Nuclear stalemateNegotiations aimed at resolving North Korea’s nuclear issue have reached a stalemate. For nearly two months, the United States and North Korea have failed to agree on the methods to verify the North’s declaration of its nuclear facilities and materials. North Korea said it was determined to maintain its status as a nuclear state, making the outlook for negotiations darker.
The United States and North Korea have quite different approaches to verification. The United States maintains that the complete declaration of North Korea’s nuclear program should be followed by thorough verification, according to the agreement reached on Feb. 13, 2007. North Korea, however, refutes the U.S. argument, saying that the agreement doesn’t have any guidelines for verification and thus, it is not its duty to follow the verification process dictated by Washington. That means, it is impossible to inspect facilities, such as military sites, that North Korea didn’t declare.
Besides, it has been known that North Korea’s declaration is not complete. North Korea didn’t declare storage facilities for nuclear waste, saying they are linked to the military. It is said that North Korean negotiators believe nonproliferation on the Korean Peninsula is important but that North Korea’s self-reliance is even more so.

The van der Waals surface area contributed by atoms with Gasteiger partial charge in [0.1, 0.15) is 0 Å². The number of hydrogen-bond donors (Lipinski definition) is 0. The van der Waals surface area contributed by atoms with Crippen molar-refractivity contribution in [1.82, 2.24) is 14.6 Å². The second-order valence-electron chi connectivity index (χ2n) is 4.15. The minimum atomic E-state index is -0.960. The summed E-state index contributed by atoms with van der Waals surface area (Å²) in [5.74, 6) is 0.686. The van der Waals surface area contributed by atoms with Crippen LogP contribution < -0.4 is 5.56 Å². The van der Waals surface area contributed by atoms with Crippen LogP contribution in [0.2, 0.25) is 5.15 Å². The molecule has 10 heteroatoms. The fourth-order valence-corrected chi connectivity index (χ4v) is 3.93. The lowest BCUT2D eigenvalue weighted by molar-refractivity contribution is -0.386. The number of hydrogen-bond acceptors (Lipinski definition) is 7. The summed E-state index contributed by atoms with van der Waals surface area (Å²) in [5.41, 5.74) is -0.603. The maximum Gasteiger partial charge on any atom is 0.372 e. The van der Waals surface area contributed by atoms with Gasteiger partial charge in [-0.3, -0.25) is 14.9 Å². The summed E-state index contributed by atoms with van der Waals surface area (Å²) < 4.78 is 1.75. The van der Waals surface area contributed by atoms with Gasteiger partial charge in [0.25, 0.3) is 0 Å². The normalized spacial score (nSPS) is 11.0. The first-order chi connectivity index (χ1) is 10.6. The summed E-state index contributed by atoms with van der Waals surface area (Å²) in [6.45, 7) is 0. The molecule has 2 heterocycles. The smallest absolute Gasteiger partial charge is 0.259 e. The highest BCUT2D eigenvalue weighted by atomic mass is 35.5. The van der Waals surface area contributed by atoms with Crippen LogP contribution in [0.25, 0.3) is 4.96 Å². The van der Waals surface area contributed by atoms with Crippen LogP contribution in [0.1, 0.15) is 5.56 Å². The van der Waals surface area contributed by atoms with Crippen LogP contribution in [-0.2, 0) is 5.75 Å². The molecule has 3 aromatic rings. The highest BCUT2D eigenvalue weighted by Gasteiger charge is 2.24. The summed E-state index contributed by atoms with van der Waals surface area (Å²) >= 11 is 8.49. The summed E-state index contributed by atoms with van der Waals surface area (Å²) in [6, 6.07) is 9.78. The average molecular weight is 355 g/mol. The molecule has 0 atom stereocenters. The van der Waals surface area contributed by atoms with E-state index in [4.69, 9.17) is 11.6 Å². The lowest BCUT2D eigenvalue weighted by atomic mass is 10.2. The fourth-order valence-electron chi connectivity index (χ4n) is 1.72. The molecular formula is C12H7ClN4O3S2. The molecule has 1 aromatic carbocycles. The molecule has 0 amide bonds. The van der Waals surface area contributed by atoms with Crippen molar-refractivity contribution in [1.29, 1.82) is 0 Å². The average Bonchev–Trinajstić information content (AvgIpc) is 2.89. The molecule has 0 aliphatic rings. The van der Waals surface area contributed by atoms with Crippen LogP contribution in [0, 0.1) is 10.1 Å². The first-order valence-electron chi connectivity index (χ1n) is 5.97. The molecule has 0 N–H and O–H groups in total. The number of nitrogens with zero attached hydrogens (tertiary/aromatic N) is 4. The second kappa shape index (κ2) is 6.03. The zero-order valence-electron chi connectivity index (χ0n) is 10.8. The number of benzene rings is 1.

Of course, there have been achievements, such as disabling nuclear reactors. But what is being discussed now is merely a nuclear program; the subject of nuclear weapons has not yet been breached. It is truly worrisome if North Korea doesn’t have the will to abolish its nuclear weapons and international society in the end accepts North Korea’s nuclear capabilities.
The South Korean government must mobilize all its resources to prevent this from becoming reality. South Korea must work hard on its relations with the United States and China. A high official at the Blue House said North Korea’s nuclear issue will be the main topic at the South Korea-China summit on Aug. 25. This is timely. South Korea should search for concrete measures to induce China to take a leading role in nonproliferation on the Korean Peninsula, instead of clinging to such cliches as “strategic, cooperative partners.” South Korea should consult the United States closely and at the same time, it should also remain alert to whether the United States has the willpower to make North Korea abolish its nuclear weapons. There is a slight indication that the United States takes the transfer of North Korea’s nuclear substances more seriously than the abolition of nuclear arms.